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'You've Got Verizon'

12 May, 2015 By: Erik Gruenwedel

Telecom acquiring dotcom pioneer AOL for $4.4 billion

Verizon Communications May 12 announced it is purchasing dotcom pioneer AOL for $4.4 billion, or about $50 per share, pending regulatory approval. The deal, which is similar to Comcast’s acquisition of NBC Universal, amounts to the pipes (Verizon) buying content for the former’s existing FiOS TV and LTE wireless video businesses, and pending over-the-top video service.

AOL CEO Tim Armstrong will remain in his position, telling CNBC he would be “fully vested” in Verizon. The transaction is expected to close this summer.

AOL, which was one of the original dotcoms founded by Steve Case in 1985 and once owned by Time Warner, remains a leader in digital content and advertising. Key assets include a subscription business and portfolio of content brands, including The Huffington Post, TechCrunch, Engadget, MAKERS and AOL.com, as well as Emmy-nominated original video and advertising platforms.

Indeed, Verizon plans to launch a mobile device-centric OTT video service this summer that would include news, media and technology, in addition to entertainment.

While AOL’s premium content attract more than 200 million monthly eyeballs, Verizon’s real interest in AOL is access to the platform technology for video content monetization, as well as its in-house expertise in growing a digital content business in a multi-channel world where mobile is increasingly the dominant screen, according to 451 Research.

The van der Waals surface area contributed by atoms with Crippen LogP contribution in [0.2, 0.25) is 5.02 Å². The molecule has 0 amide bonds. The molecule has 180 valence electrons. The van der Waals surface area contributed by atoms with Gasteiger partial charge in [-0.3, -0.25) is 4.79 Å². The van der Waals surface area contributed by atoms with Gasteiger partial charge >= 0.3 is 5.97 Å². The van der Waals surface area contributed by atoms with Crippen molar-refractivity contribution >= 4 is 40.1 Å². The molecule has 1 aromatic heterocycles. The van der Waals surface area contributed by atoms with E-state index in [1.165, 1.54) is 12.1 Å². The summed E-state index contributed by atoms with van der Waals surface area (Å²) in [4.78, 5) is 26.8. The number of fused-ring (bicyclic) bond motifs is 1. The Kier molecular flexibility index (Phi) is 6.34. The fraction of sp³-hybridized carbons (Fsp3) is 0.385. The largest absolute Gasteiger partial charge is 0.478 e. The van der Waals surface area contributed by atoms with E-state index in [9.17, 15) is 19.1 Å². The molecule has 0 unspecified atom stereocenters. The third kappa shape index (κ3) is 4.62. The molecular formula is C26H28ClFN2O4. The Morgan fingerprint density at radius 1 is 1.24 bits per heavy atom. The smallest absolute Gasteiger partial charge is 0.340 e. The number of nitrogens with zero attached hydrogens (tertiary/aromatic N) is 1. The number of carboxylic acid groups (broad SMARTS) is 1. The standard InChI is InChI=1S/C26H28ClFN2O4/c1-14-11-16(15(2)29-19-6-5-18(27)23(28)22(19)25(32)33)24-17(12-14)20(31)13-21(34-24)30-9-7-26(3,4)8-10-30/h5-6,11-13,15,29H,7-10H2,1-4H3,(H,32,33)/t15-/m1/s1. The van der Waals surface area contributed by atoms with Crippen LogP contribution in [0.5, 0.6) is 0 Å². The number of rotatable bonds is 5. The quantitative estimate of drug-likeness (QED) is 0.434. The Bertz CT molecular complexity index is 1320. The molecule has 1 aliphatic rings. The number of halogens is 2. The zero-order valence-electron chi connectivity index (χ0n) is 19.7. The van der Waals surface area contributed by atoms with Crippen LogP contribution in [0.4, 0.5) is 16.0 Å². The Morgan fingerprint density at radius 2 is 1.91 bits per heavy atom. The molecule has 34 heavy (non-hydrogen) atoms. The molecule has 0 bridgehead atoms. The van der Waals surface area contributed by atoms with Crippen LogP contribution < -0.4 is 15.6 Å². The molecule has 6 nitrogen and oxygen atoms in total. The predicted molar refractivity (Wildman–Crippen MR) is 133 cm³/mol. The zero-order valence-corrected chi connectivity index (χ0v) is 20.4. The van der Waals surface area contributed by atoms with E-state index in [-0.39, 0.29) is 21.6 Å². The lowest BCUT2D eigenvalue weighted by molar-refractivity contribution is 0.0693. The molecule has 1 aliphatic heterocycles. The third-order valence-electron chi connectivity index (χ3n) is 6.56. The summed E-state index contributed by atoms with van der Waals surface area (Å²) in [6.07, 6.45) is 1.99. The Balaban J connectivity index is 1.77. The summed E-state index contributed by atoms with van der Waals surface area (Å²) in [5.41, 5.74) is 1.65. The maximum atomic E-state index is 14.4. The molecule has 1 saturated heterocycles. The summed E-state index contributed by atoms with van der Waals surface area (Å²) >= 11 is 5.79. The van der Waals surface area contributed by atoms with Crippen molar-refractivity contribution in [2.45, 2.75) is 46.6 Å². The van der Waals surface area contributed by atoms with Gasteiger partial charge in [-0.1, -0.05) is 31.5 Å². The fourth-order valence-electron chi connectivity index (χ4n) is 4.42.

The research firm contends the deal affords Verizon opportunities to leverage its recently established “media insights” group to bring a new layer of subscriber context into the AOL platform.

Verizon CEO Lowell McAdam seemed to agree.

“We’ve been strategically investing in emerging technology … that taps into the market shift to digital content and advertising,” McAdam said in a statement.

Finally, the move to acquire AOL underscores Verizon’s increased concern regarding linear TV – underscored by the recent launch of FiOS Custom TV, a skinny pay-TV bundle. With general TV viewership down about 5% this year (16% among younger viewers), and Web content viewing up over 30% (20% for mobile video), Verizon perhaps has no real intention of incorporating traditional media companies into their “disruptive” offering, according to MoffettNathanson.

The research firm said Verizon’s recent content deals with Maker Studios and AwesomenessTV includes 100 million subscribers totaling one billion views a month.

“Perhaps their planned [OTT video] offering really is aimed at ‘what comes next,’” MoffettNathanson wrote in a May 12 blog.




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